Scriabin Piano Works – Sudbin
Writing in prose as delirious as his playing, Yevgeny Sudbin speaks in his accompanying nine-page essay of the incomprehension that greeted Scriabin’s half-crazed genius in both Russia and the West. I should add that America, too, was similarly baffled, reminding us that there are those who think “that the air is filled with green monkeys with crimson eyes and sparkling tails, a kind of ecstasy that is sold in Russia at two roubles a bottle”. This is entirely apt and, laying my cards firmly on the table, I should say that no pianist of any generation has, in my experience, captured Scriabin’s volatility so vividly as Sudbin.
In his choice of sonatas (ranging through Scriabin’s early, middle and late periods), his mix of drama and introspection are positively alchemic and entirely his own. It is as if the music’s very nerve ends are exposed to view and rarely have I heard a pianist prepared to take such risks on record. He takes virtuosity to the very edge at the end of the Fifth Sonata and his daredevil aplomb is at its height in the Ninth, suitably named Black Mass Sonata.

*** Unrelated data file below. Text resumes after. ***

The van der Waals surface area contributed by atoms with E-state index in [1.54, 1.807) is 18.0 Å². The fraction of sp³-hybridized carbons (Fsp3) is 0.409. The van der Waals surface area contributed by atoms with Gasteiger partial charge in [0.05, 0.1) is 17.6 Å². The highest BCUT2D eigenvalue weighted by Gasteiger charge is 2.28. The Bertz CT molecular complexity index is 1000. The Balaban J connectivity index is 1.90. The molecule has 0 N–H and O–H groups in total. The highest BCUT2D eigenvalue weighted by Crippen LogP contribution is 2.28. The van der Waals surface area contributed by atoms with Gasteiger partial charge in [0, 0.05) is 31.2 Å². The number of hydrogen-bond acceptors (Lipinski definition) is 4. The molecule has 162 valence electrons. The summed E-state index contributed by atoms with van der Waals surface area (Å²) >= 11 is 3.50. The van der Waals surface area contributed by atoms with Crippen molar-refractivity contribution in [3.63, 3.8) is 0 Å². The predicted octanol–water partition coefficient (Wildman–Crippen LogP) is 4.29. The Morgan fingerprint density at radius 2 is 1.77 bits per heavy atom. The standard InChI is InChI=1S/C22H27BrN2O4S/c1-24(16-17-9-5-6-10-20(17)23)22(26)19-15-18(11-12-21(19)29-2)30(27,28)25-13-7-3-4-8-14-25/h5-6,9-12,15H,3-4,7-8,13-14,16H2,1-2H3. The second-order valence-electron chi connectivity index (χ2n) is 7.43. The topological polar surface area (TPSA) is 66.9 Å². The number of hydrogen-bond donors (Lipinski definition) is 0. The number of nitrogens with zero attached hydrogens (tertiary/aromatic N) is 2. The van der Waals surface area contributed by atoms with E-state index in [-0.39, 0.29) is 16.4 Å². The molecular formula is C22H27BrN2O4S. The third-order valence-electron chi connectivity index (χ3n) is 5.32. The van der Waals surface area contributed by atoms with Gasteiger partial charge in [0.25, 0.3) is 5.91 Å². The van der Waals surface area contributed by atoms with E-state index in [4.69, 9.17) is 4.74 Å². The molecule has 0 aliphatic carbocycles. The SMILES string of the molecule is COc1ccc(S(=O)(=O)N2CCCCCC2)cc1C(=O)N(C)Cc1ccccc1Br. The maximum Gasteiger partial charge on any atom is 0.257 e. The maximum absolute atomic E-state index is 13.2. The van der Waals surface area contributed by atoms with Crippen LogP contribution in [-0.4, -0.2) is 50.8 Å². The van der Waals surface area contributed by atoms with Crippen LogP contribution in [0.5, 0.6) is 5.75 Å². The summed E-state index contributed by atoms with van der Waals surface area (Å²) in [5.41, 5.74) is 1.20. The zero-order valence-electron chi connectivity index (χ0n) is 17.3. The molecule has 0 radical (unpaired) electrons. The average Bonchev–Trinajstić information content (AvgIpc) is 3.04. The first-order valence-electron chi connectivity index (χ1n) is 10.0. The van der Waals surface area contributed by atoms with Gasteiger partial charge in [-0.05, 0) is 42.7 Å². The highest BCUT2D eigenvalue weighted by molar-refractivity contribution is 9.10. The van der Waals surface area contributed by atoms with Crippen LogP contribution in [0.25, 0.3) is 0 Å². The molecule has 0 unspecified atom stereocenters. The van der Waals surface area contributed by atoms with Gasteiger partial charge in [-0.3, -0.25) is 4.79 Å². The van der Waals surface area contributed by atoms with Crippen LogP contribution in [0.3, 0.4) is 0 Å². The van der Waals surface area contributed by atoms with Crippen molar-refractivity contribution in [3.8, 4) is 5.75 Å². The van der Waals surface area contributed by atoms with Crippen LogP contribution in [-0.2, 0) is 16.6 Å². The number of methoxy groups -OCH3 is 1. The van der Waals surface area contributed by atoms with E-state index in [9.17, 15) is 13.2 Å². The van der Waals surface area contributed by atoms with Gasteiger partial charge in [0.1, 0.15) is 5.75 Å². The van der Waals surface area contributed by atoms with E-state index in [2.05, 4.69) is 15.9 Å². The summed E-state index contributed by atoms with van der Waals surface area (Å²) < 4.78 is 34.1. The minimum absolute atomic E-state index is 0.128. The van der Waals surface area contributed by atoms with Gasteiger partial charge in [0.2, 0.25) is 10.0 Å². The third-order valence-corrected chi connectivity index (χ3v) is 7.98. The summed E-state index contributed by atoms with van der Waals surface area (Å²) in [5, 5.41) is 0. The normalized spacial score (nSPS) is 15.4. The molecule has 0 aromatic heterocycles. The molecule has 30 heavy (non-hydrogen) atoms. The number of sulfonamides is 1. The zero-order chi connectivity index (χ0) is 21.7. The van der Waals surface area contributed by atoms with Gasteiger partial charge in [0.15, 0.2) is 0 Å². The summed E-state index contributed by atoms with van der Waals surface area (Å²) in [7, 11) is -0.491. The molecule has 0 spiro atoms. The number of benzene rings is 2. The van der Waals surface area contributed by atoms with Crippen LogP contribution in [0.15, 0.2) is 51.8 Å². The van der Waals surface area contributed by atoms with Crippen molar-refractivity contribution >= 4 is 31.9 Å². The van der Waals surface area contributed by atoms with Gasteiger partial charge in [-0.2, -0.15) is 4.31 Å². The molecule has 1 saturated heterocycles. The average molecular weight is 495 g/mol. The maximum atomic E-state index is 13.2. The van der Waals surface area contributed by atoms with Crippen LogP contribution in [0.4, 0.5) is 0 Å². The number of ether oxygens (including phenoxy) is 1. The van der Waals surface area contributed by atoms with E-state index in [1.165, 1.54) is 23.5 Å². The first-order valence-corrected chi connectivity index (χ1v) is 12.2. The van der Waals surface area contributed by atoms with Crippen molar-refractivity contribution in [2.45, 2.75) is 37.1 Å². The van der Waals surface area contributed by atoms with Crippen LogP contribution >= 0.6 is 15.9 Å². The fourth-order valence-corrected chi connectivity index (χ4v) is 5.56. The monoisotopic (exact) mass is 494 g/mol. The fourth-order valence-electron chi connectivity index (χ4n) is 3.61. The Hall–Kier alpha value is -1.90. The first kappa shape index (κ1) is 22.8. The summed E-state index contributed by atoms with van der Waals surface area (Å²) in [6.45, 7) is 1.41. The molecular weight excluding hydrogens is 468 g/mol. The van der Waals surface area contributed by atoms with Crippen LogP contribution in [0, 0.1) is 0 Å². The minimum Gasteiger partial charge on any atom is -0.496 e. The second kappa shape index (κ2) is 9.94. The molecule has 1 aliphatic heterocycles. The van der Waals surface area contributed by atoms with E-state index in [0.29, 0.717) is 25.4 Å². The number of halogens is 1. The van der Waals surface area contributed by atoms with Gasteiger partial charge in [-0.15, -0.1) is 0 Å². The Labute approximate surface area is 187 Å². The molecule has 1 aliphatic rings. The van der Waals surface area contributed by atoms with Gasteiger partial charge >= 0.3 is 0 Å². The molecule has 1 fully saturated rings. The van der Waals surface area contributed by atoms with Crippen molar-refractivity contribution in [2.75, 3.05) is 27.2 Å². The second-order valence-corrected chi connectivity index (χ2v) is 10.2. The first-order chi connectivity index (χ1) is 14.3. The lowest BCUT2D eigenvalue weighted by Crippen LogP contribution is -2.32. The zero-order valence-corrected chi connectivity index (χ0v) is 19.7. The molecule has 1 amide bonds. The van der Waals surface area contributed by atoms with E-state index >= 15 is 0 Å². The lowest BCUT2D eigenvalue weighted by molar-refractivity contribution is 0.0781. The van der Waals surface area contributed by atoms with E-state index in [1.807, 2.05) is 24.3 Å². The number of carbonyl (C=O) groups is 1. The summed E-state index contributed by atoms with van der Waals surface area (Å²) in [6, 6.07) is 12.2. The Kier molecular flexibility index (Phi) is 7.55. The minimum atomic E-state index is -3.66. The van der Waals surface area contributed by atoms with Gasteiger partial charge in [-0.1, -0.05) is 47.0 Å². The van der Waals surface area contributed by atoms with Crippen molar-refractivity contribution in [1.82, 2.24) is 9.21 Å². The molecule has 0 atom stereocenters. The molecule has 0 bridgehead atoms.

How he varies the colour, light and shade in the early D sharp minor Etude so that its familiar heroic octaves sound newly minted and never merely frenetic! His selection of Mazurkas is given with a breathtaking subtlety, making you long to hear him in Chopin, while his response to Scriabin’s command in the Fifth Sonata, presto tumultuoso esaltato, is like the vortex of a whirlwind.
All these performances are flecked with personal touches and brilliances above and beyond even Scriabin’s wildest demands.Finally, BIS captures Sudbin’s astonishing range of colours and sonorities, ranging from the utmost delicacy to an enraged uproar, in crystalline demonstration sound. This, put suitably euphorically, is a disc in a million.